All rooms are equipped with an overhead projector
Rooms C, D, E, F, G and H (H only on Saturday): slide projector (framed slides, carrousel. There are extra carrousels available to set up your presentation in advance)
Rooms C, D, M, N, O, U and Committee Room 2: beamer to connect your laptop. You have to bring you own laptop. (If you want to use your Apple notebook, please contact us, as it may be incompatible.)
Rooms C, T and U: VCR
|“Can one go along with this?” Conservative German Diplomats and the Changes of 1918/19 and 1933/34|
|Research on the history of the German Foreign Ministry, the Auswärtiges Amt, has become ever more topical before the background of recent debates on the issue of 'Traditionspflege' and the interpretation of the Foreign Ministry’s historical record during the Third Reich and the early years of the Bonn Republic.
This paper focuses on how diplomats within the Auswärtiges Amt perceived the two central caesurae of German history in the first decades of the 20th century, the revolutionary changes of the period 1918/19 and Hitler’s take-over and consolidation of power in 1933/34. Historical research on the Auswärtiges Amt has to a large extent addressed both turning points separately and identified in each case a number of underlying continuities with regard to the diplomatic staff, its mentality and political disposition. Serving subsequently republican and authoritarian governments as well as the National Socialist regime, the majority of diplomats within the Foreign Ministry habitually retained a conservative, almost Wilhelmine outlook.
A systematic comparative approach to the history of the German Foreign Ministry at those turning points has so far remained a historiographical desideratum. This paper attempts to display the necessity of such an approach. It closely examines a number of diplomats who by and large form a cross-section of the Foreign Ministry’s staff body. The analysis of the close, occasionally argumentative relationship between the high-profile diplomat Rudolf Nadolny and his younger colleague Wipert von Blücher provides the study’s backbone. Nadolny's and Blücher’s examples are additionally intended to demonstrate the complex nature of individual decision-making in times of relative crisis and change. Other conservative diplomats, among them Constantin von Neurath, Bernhard Wilhelm von Bülow, Ulrich von Hassell, and Ernst von Weizsäcker, are included to base the findings more broadly and thus permit general conclusions. In all cases, the study rests upon the thorough examination of both the published and unpublished private papers and the correspondence of these diplomats.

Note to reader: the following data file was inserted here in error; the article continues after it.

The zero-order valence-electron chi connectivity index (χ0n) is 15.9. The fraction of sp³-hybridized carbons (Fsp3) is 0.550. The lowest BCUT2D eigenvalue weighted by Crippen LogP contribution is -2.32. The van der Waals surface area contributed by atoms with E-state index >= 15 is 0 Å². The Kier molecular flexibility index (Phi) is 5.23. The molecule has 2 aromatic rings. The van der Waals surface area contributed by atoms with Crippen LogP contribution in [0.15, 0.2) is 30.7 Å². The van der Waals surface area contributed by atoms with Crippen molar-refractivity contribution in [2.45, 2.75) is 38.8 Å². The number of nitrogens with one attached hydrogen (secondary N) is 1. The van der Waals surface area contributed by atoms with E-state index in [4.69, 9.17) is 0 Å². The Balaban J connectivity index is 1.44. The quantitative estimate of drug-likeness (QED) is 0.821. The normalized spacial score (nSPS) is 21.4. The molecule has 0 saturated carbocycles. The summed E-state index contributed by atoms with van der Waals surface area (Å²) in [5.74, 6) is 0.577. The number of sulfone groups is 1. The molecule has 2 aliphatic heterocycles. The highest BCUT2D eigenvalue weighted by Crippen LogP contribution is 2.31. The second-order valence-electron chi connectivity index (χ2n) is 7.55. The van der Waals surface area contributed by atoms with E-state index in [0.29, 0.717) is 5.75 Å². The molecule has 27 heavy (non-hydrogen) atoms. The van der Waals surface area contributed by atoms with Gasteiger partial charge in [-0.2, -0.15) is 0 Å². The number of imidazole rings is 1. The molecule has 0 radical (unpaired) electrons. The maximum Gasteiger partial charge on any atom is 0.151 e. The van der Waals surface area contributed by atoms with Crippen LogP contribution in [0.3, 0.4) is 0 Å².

The paper cautiously argues that in the wake of the horrific experience of the Empire’s collapse and the subsequent revolution, the largely noble and correspondingly conservative diplomatic staff of the Ministry developed a profoundly defensive attitude, literally exiling into their own institution. For a period of time, the state and with it loyalty and allegiance was being reduced to the institutional framework, as Weimar did not or only to a significantly lesser extent allow for identification, especially if compared with the vanished Kaiserreich. A similar, albeit less marked response of those diplomats can be found after Hitler and the National Socialists assumed power. In both cases, during the revolutionary and post-revolutionary upheaval of 1918/19 and the first years of the Third Reich, larger morale issues at stake were being rationalised and accommodated in frameworks of professional ethics and national duty. It is by engaging with this pattern of response that the proposed paper partially illustrates why the overwhelming majority of diplomats within the Auswärtiges Amt remained in their positions during the period of National Socialism.|